Transporters of wind energy components are juggling the challenges of carrying ever-larger loads and maneuvering the continued tangle of permits.
“We’ve invested heavily in the last several years in equipment specifically for this industry,” says Alan Redding, director of sales and marketing for ATS Wind Energy Services, the largest asset-based wind transporter in North America. “We try to move with our customers needs. As they evolve, we evolve with them.”
And that evolution, as predicted, has gone toward taller towers, longer turbine blades and heavier nacelles.
“It’s all getting bigger and more complicated,” says Redding. “You can build bigger trailers to carry bigger components, but you can’t change the infrastructure.
The industry is already at that point where we’re pushing the envelope on the size that can be transported. There were challenges to move 1.5 megawatt turbines, but for the most part we could use existing trailer systems.
But now with the 2, 2.5 and 3 megawatt turbines, it’s limiting the equipment that can be used.”
It’s also putting more stress on the planning and permitting process, which already is a challenge from state to state but also between municipalities and counties.
“Due diligence is becoming more intense for transporters,” says Redding. “We have to work on route studies and planning much earlier to provide a quote to the customer, but also just to see if we can get it done.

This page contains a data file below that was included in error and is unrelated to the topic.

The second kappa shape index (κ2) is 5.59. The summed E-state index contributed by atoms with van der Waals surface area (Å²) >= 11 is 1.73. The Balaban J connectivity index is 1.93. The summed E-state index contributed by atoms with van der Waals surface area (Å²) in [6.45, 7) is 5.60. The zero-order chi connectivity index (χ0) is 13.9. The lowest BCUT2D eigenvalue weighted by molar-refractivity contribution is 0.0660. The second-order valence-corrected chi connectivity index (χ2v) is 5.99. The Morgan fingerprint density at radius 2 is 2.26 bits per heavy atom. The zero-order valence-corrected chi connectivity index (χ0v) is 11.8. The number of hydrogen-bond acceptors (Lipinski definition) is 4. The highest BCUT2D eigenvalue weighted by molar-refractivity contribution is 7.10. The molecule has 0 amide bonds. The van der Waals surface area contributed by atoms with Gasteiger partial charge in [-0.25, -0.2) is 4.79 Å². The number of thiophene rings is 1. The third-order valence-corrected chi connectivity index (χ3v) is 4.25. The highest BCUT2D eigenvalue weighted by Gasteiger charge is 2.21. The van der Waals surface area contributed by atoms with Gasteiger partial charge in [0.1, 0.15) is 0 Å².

“Our job is to get up-stream on the project as much as possible,” he continues. “We have to look at the routes and work out the choke points before they become an issue.”
Like most transporters, ATS witnessed the decline of wind business in 2010. “Development of wind projects hasn’t been as robust as in the past, but hopefully some legislation is coming that will stimulate new projects,” says Redding. “We need leadership at the federal level.”
Meanwhile, 2011 is looking better and the outlook for 2012 is strong. “The long-term prospects of wind are very good,” he says.
With Texas continuing to lead the nation in wind energy construction and generation, it’s no surprise that the state is also leading efforts to ease the permitting pains for large cargo loads, including wind components.
The Texas Department of Transportation (TxDOT) is preparing to launch TxPROS, a “permit routing optimization system” that promises to streamline permitting at every level.
While many states have on-line permit systems, they are static, says Carol Davis, director of TxDOT’s Motor Carrier Division. In contrast, TxPROS will have Google-style routing.